Search giant Google has launched its own open source beacon format called Eddystone, that enables BLE (Bluetooth low energy) devices to act as markers that provide contextual information in the real world.
A beacon is essentially a low energy Bluetooth device that can broadcast its identity to other Bluetooth electronic devices like smartphones and tablets. These beacons can then be installed at points of interest, like bus stops, or a vending machines, to distribute relevant information like bus timings or inventory available etc. Previously, such location markers used GPS to identify their location but BLE has certain advantages like reduced battery consumption and location precision down to a few centimeters over older GPS based systems.
Google’s platform Eddystone will support multiple frame types for different use cases, as well as versioning of software to make updates easier. The platform is cross-compatible with Android, iOS and other devices that support BLE beacons, so pretty much any modern device with Bluetooth should be able to communicate with it. Interestingly, Google has also made this platform open source and its source code is freely available via GitHub.
To address privacy concerns, Google mentions that Eddystone will come with a feature called Ephemeral Identifiers (EIDs) which change frequently and can only be decoded by authorized clients. According to the company, this technology can be used by users to find their luggage at airports, or to find their lost keys. However, the company is yet to publish the technical specifications for this technology.
Beacon APIs: Google has launched two APIs for its Eddystone platform. The Nearby API for iOS and Android lets developers create apps that can find and communicate with nearby devices and beacons, such as at an exhibit in a museum. The Proximity Beacon API lets developers find the the semantic location, i.e the lat/long of the place and other related data saved in the cloud. This API will also be used in other existing location APIs like the future versions of its Places API.
As of now, Google has partnered with various manufacturers including Bkon, Bluevision, Estimote, Signal 360 and Radius Networks to build Eddystone compliant beacons. Additionally, the company mentions that existing BLE beacons can be made compliant with Eddystone via a firmware update. As a pilot, Google Maps launched a beacon based transit notification system in Portland (US) earlier this year. This enabled users at the station get access to real time transit data and schedules on their phones.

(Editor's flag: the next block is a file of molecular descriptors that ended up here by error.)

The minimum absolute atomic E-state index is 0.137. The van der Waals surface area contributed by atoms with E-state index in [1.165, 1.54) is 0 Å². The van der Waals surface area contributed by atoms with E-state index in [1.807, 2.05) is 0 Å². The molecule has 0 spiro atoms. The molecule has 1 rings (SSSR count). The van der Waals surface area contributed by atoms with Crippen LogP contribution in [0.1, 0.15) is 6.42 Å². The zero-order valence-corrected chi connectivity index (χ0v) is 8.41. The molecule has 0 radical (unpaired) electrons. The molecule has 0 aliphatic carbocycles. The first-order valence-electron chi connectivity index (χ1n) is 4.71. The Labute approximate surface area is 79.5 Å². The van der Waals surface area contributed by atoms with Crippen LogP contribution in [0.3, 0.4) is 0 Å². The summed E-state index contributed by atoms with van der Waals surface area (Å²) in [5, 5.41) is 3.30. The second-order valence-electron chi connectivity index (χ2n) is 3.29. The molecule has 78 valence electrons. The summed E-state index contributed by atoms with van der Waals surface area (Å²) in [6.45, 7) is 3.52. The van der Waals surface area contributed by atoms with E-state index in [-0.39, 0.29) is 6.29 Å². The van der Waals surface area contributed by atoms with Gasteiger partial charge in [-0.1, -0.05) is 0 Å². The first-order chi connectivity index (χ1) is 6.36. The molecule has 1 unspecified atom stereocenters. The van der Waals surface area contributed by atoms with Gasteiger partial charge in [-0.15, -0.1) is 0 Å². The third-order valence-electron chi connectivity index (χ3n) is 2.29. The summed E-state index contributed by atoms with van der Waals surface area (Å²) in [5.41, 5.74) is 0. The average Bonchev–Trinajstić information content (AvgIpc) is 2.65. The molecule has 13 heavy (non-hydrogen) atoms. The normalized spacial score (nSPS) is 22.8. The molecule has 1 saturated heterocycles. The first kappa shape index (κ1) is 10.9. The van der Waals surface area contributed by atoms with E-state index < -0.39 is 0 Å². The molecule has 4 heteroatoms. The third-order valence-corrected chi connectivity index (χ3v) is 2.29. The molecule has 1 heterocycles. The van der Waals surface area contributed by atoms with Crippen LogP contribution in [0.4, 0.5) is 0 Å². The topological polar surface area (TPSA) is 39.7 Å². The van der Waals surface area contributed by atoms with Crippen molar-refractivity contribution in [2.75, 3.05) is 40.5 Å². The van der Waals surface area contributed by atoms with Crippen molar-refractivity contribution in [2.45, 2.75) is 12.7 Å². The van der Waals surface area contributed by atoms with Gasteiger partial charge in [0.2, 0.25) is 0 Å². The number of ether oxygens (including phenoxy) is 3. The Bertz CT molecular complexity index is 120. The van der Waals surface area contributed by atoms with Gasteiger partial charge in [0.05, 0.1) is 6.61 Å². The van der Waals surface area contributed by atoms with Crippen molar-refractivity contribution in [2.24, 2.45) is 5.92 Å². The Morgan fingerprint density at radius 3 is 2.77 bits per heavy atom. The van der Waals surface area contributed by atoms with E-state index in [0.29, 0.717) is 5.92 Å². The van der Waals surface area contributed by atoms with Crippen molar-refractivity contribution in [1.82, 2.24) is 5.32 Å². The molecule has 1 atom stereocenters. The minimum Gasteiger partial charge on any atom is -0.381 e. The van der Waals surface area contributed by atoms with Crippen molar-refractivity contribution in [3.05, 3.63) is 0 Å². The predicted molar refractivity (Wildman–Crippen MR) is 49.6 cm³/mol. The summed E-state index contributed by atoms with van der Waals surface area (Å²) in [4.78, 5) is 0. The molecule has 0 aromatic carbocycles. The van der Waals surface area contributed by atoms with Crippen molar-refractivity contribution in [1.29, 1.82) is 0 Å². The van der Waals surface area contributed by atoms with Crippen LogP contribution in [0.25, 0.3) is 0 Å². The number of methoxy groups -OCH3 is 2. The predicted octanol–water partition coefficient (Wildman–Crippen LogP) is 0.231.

Large scale deployment: Google mentions that eventually, when beacons are deployed at scale in places like stadiums and stations, installation of new devices and maintenance of existing ones can get difficult. As a solution, devices that implement Eddystone’s telemetry frame in combination with Proximity Beacon’s diagnostic endpoint, will be able to monitor battery health and displacement: the most common problems associated with beacon hardware.
iBeacon: Google’s competitor Apple, has had something similar in its kitty for a long time now. The company had released its iBeacon protocol at the Apple WWDC in 2013, which also uses Bluetooth low energy proximity sensing to transmit data such as location etc. However, Apple’s offering only works with Apple devices, whereas Google’s product works across platforms.
MediaNama’s take: Beacons are simply taking the idea of NFC a step further. NFC tags can similarly store data and transfer them to a device, and have the advantage of not requiring power. However, Bluetooth beacons are much more useful as they can beam data over greater distances and can connect with any Bluetooth enabled device. These beacons can also be as powerful as they need to be, from simple coin sized ‘keychain’ beacons that can locate keys, to more powerful beacons that can serve up menus and take orders at a restaurant.
Overall, beacons signal another step toward a more connected world. For example, a security camera could run its footage through an algorithm to approximate a user’s age, sex etc., and beam up relevant location based advertisements. Similarly, a beacon interaction could direct the user to their correct seats in a theatre, provide store inventories, information at landmarks, or even information about specific homes in larger societies.
However, as the number of IoT devices grow, privacy will increasingly become an issue. These devices collect, store and/or transmit data to and from consumers, which could be hacked or used with malicious intent. As Medianama had pointed out earlier, we give our data away online every day – to apps, search engines, social networks, email newsletters and media companies, e-commerce firms, and even if some of them don’t follow guidelines, or keep changing their privacy policies. This problem will only get worse as IoT devices gain ubiquity.